Monday, March 23, 2009

India: UP mango growers now turning towards litchi

India: UP mango growers now turning towards litchi

Mango, which had been synonymous with Uttar Pradesh, is losing its popularity against litchi fast arresting attention from the state leethchi growers.

With climatic changes affecting agricultural production in Uttar Pradesh, mango growers, specially those in Saharanpur belt are fast turning towards leethchi production.

This came to the light in a research titled 'Impact of Climate Change on Mango Crop', carried out by Sudhir Mishra, commissioned by a non-government organisation Center for Science and Environment.

The study had revealed that due to rapid climatic changes in last one decade, farmers in Saharanpur belt have started growing leetchi in place of mango.

"Climatic changes have hit the mango production in this belt badly. Last year the entire crop was damaged first due to excessive cold and then by rains. Besides, various diseases hit production resulting in poor export," said Sanjay Arya, who is considered as a big mango producer.

Arya's observations are backed by another mango producer Rajpal Singh who claims that damage to the crop due to sudden climatic changes had become a regular phenomenon.

"Even if we have good production, mango produced in this belt, fail to compete with varities produced in South India which include Totapari, Alphonso and Ratna. Demand of South Indian varities is higher in off shore markets due to quality and taste," Singh said.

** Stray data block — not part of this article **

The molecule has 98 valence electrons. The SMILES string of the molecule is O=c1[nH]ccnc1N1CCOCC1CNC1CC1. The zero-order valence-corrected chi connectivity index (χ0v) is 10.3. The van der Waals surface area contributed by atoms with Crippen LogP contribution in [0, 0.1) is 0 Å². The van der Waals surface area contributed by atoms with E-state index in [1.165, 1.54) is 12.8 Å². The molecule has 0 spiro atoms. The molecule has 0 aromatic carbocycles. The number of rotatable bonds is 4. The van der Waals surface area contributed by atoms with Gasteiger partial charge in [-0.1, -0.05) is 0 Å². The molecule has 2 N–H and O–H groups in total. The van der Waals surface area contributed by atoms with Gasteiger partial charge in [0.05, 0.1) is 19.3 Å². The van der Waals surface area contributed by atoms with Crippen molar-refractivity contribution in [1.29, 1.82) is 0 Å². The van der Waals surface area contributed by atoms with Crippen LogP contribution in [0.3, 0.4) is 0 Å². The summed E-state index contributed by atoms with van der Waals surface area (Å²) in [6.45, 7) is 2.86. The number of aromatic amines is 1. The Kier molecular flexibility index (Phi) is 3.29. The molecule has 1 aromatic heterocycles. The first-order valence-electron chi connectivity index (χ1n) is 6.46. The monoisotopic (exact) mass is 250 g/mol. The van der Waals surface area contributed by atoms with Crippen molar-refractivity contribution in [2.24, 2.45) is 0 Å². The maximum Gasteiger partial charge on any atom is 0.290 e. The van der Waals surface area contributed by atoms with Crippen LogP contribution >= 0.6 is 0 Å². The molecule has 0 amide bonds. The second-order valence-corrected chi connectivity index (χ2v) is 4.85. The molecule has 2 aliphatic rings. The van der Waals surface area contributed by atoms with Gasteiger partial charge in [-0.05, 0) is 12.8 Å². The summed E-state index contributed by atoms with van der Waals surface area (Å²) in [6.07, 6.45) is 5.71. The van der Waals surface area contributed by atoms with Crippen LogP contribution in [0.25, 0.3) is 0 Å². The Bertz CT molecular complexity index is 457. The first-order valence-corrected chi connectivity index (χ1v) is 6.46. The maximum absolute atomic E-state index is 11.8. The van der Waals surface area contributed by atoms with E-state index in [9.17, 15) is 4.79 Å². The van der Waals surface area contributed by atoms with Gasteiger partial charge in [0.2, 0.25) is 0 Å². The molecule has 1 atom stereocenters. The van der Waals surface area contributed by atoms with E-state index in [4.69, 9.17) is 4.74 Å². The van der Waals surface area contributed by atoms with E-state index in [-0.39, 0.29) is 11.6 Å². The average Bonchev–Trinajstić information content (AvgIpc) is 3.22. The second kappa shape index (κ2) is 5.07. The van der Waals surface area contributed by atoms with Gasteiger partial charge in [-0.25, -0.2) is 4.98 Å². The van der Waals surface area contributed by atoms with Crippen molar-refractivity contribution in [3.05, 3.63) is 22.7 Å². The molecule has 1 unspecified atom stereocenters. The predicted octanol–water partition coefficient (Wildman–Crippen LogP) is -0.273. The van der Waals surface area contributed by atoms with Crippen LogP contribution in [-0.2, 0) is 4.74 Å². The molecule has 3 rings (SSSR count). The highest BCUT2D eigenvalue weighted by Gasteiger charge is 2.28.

As compared to mango, the producers claimed that litchi was more lucrative.

"As Saharanpur is very close to Dehradun, which is a litchi belt, climate here conducive for production of this juicy fruit," they claimed.

In the last eight years, new leetchi gardens have been planted on nearly 300 hectare area in the region.

Singh claimed that if situation remains the same, UP will beat Uttranchal in terms of litchi production and will be ranked second after Bihar, which is the largest producer of this fruit.

A senior scientists of the Central Institute of Sub-tropical Horticulture S Rajan and deputy director of horticulture department Nandmanilal Tripathi said that turning towards litchi production was more of a compulsion for the growers in the region.

"Litchi production is more profitable as compared to mango. Besides, excessive use of pesticides and insecticides has affected the quality and quanity of mango in the area," they said.

In fact senior scientist of CISH too are studying the changes in pattern of mango production in the area.


Publication date: 3/2/2009


Science Bloggers Association said...

अच्‍छी खबर है, फोटो देख कर ही मुंह में पानी आ गया।

जाकिर अली रजनीश

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